Liverpool star Philippe Coutinho had the opportunity to shut down any renewed talk about of a future move to Barcelona following his hat trick in Wednesday's thrilling 7-0 Champions League win over Spartak Moscow. He declined.
"I do not know how the future is going to be," he said. "What will happen in January, we will know it in January. I do not know if there will be an offer."
Those comments will be music to the ears of Barca fans who came tantalisingly close to seeing the Brazilian in their club's colours in the summer, only for Liverpool's firm resistance to several bids eventually winning through.
ESPN FC's club correspondents Glenn Price (Liverpool) and Sam Marsden (Barcelona) discuss Coutinho's potential £90 million move.
The Barcelona view
Barcelona haven't been coy about their interest in Coutinho. In September they claimed they were unwilling to heed to Liverpool's demand for €200m -- Liverpool deny ever making such a demand -- and CEO Oscar Grau has already said the finances are in place for a big January signing. President Josep Maria Bartomeu, too, has said that the squad could do with one final touch in order to compete for the Champions League this season. There will be another move for Coutinho in January.
There is a but, though: Coutinho can't technically help with Bartomeu's request to win the Champions League. If he did move to Camp Nou, he would be cup-tied after helping Liverpool reach the round-of-16. Indirectly, perhaps, he could help by allowing the ageing Andres Iniesta to rest his legs at the weekends and keep himself fresh for those big European nights -- maybe even one at Anfield, in the later rounds.
What cannot be disputed is that Barca could do with Coutinho. They have been accused of being boringly solid this season, lacking that spark once supplied by Neymar. That criticism often neglects one thing, though. Lionel Messi aside, this new Barca system looks to be missing two key parts which were clearly in mind when it was designed by Ernesto Valverde: Coutinho and Ousmane Dembele, who was ruled out for four months after making just three appearances following his transfer from Borussia Dortmund.
The question, then, is how much do Barca need Coutinho in January? And, would he be cheaper next summer, when Liverpool may be more willing to let him move to Spain? Last summer's transfer request leaves no doubt that it is what he wants.
By the time the calendar ticks into 2018, it's not unfeasible that Barca have a 14-point lead over Real Madrid in La Liga, still their biggest rivals for the title despite Valencia and Atletico being closer. Would Coutinho be needed to get them over the line? He would get six months to adapt before next season and would help with rotation around big Champions League games. But how much is that worth mid-season? -- Sam MarsdenPhilippe Coutinho celebrates after scoring one of his three goals on the evening. PAUL ELLIS/AFP/Getty Images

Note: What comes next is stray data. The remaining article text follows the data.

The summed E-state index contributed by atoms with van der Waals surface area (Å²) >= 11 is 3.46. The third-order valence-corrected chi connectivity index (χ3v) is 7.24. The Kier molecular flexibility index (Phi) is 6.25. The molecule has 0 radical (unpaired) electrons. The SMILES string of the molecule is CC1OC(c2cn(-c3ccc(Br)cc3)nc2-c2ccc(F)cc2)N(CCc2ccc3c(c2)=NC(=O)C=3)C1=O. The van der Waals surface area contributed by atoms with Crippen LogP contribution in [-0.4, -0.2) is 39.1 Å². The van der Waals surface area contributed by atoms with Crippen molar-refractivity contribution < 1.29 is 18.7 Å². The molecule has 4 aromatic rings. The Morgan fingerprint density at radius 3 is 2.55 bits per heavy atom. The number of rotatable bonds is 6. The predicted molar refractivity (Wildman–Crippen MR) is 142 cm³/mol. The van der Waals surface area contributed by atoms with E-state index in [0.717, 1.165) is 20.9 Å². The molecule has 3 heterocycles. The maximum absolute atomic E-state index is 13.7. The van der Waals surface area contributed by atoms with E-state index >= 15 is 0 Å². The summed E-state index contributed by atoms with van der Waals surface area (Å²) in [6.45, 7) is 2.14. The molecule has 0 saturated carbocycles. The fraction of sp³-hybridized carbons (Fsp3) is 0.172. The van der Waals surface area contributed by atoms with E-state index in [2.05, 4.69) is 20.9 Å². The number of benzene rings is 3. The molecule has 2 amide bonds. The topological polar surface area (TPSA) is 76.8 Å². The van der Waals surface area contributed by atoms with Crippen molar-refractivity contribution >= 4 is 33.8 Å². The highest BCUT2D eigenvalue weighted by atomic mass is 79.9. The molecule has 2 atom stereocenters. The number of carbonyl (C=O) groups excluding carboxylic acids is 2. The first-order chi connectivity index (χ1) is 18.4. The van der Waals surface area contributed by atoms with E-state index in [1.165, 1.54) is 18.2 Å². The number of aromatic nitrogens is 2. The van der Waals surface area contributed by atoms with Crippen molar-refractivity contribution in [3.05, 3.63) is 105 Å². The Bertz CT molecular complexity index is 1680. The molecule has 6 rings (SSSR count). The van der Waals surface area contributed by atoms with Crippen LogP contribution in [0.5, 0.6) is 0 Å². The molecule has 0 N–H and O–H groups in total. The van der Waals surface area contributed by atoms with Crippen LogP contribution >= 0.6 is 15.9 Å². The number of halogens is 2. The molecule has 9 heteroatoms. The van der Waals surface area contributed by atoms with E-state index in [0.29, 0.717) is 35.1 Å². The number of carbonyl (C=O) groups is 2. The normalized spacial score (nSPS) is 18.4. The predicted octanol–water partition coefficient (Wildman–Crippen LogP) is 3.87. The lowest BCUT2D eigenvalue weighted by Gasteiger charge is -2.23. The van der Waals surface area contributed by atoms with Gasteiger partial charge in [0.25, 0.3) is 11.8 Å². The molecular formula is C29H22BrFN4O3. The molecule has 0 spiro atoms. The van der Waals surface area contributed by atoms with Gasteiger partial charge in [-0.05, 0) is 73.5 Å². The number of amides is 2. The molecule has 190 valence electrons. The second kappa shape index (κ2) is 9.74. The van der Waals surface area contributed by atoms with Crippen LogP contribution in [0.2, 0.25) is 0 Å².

The Liverpool view
While Coutinho and his manager Jurgen Klopp have been rather non-committal on what's going to happen in January, the reality is selling the playmaker at any point of the 2017-18 season simply doesn't serve Liverpool's best interests. The club, of course, have a strong footing at the negotiating table for a player who signed a five-year contract less than 12 months ago.
For all the efforts Liverpool's owners, Fenway Sports Group, made in the summer to keep Coutinho at Anfield, to turn around and allow him to depart a few months down the line would be beyond strange.
To Coutinho's credit, after missing the first six matches of the season as a result of the summer ordeal, he's since fronted up in the media about what happened and, judging by his performances, not sulked since Liverpool blocked what seemed to be a dream move.
Indeed, the burden placed on Coutinho of almost having to carry Liverpool at times has receded with signing of Mohamed Salah and continued excellence of Sadio Mane. But make no mistake, Coutinho is just as important to Liverpool than ever, with Jurgen Klopp's side having a real chance of achieving something this season with their red-hot "Fab Four" (Coutinho, Mane, Salah and Roberto Firmino) enough to frighten any defence.
From a purely practical point of view, too, Coutinho would only be able to play domestically for Barca if he were to switch in January as he'll be cup-tied in the Champions League. That, in turn, could be a factor in Barcelona's current valuation of the player. Meanwhile, from a Liverpool point of view, there is every chance Coutinho thrives at the 2018 World Cup with Brazil this summer, which would increase his value significantly.
Liverpool supporters are reluctantly aware their days of seeing the Brazilian in red are limited, but the conversations with Barcelona could -- not should -- wait until the summer, especially when Liverpool can bed in their new potential superstar, Naby Keita. Barcelona have been interested in Coutinho for a number of years now, and Liverpool should make them wait a little longer. -- Glenn Price